Aug 4, 2017

Analysts: U.S. shale will suppress oil prices through at least 2019

AP / LM Otero

Oil prices — more or less flat for 15 months — will stay in their current band through the end of the year and only start to bump up against $60 a barrel in 2019, per the Wall Street Journal, placing tremendous sustained and perhaps mortal pressure on oil companies and petro-state governments.

Jobs update: The pressure is also on workers: employment in U.S. oilfields fell slightly last month from June, continuing a year-long trend, the U.S. Bureau of Labor Statistics reported today. Employment fell by 700 month to month, and is down by about 1,600 over the year.

According to a poll of 15 investment banks conducted by the newspaper, Brent crude — the internationally traded benchmark — will average $53 a barrel this year, and rise to $55 in 2018; for both years, that is $2 lower than they said a month ago. In 2019, Brent will average $59.60, they said.

An American cap on prices: The main culprit for all of this: U.S. shale drillers, who are finding their oil cheaper and cheaper to produce, cutting costs and conducting only subdued rehiring of workers laid off in the hundreds of thousands over since 2015.So that every time oil prices go up, they produce more, which then pushes prices back down.

Why it matters: Motorists can expect a long additional period of low gasoline and diesel prices. But the pressure will remain on oil companies and petro-states, which have already suffered through two and a half years of low prices that have ravaged balance sheets. Venezuela, for one, has appeared to be on the brink of economic collapse for months.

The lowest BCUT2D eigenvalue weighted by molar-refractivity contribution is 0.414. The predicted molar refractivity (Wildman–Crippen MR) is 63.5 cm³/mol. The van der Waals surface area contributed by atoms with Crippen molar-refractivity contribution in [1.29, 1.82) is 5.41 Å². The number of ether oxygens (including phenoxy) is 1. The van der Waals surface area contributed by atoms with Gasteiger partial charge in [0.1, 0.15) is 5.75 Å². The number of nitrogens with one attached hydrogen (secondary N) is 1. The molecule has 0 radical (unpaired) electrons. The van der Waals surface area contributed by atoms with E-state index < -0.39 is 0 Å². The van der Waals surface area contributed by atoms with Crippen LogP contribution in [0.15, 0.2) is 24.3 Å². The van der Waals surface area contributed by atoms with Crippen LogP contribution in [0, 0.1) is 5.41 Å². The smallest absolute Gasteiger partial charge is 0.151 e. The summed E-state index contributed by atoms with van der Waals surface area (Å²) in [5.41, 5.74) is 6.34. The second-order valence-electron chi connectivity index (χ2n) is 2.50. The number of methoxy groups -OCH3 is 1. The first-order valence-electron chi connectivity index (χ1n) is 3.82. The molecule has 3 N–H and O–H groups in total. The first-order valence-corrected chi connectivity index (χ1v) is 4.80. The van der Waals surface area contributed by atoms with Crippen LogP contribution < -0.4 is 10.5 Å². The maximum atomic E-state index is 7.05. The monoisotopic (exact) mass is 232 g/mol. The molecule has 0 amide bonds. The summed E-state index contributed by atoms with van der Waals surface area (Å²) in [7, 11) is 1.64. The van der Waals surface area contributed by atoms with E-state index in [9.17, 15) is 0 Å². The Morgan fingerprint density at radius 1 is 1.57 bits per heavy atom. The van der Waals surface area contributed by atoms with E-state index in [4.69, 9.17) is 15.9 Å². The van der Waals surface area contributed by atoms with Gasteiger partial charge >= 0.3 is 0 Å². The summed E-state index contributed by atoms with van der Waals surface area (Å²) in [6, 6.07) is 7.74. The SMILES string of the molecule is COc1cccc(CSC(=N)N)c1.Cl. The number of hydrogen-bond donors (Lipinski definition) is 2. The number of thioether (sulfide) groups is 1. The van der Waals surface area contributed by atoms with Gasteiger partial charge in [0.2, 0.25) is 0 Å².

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Coronavirus dashboard

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  1. Global: Total confirmed cases as of 5 p.m. ET: 65,691 — Total deaths: 30,438 — Total recoveries: 139,263.
  2. U.S.: Leads the world in cases. Total confirmed cases as of 5 p.m. ET: 119,748 — Total deaths: 1,991 — Total recoveries: 921.
  3. Federal government latest: President Trump is considering a quarantine on New York, parts of New Jersey and Connecticut. He signed a $2 trillion stimulus bill to give businesses and U.S. workers financial relief.
  4. State updates: Alaska is latest state to issue a stay-at-home order — New York is trying to nearly triple its hospital capacity in less than a month and has moved its presidential primary to June 23. Some Midwestern swing voters that supported Trump's handling of the virus less than two weeks ago are now balking at his call for the U.S. to be "opened up" by Easter.
  5. World updates: In Spain, over 1,400 people were confirmed dead between Thursday to Saturday.
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Infant dies after testing positive for coronavirus in Chicago

Hospital staff working inside a COVID-19 screening tent in Chicago on March 26. Photo: Jim Vondruska/NurPhoto via Getty Images

An infant less than one year old died in Chicago, Illinois after testing positive for the novel coronavirus, the state health department said on Saturday.

Why it matters: The death would mark the first reported infant mortality from COVID-19 in the U.S. The fatality rate for the novel coronavirus in the U.S. is highest among those over 85 years old, per the CDC.

Trump weighs quarantine of New York, New Jersey, Connecticut

Data: The Center for Systems Science and Engineering at Johns Hopkins; Map: Andrew Witherspoon/Axios

President Trump said on Saturday he is considering a "short term" quarantine of New York, New Jersey and parts of Connecticut — states that have already taken steps to quarantine residents and promote social distancing.

The big picture: With 112,000 people infected, the U.S. has the most COVID-19 cases in the world, exceeding China and Italy, per data from Johns Hopkins. A second wave of American cities, including Boston, Detroit, New Orleans and Philadelphia, are reporting influxes of cases.

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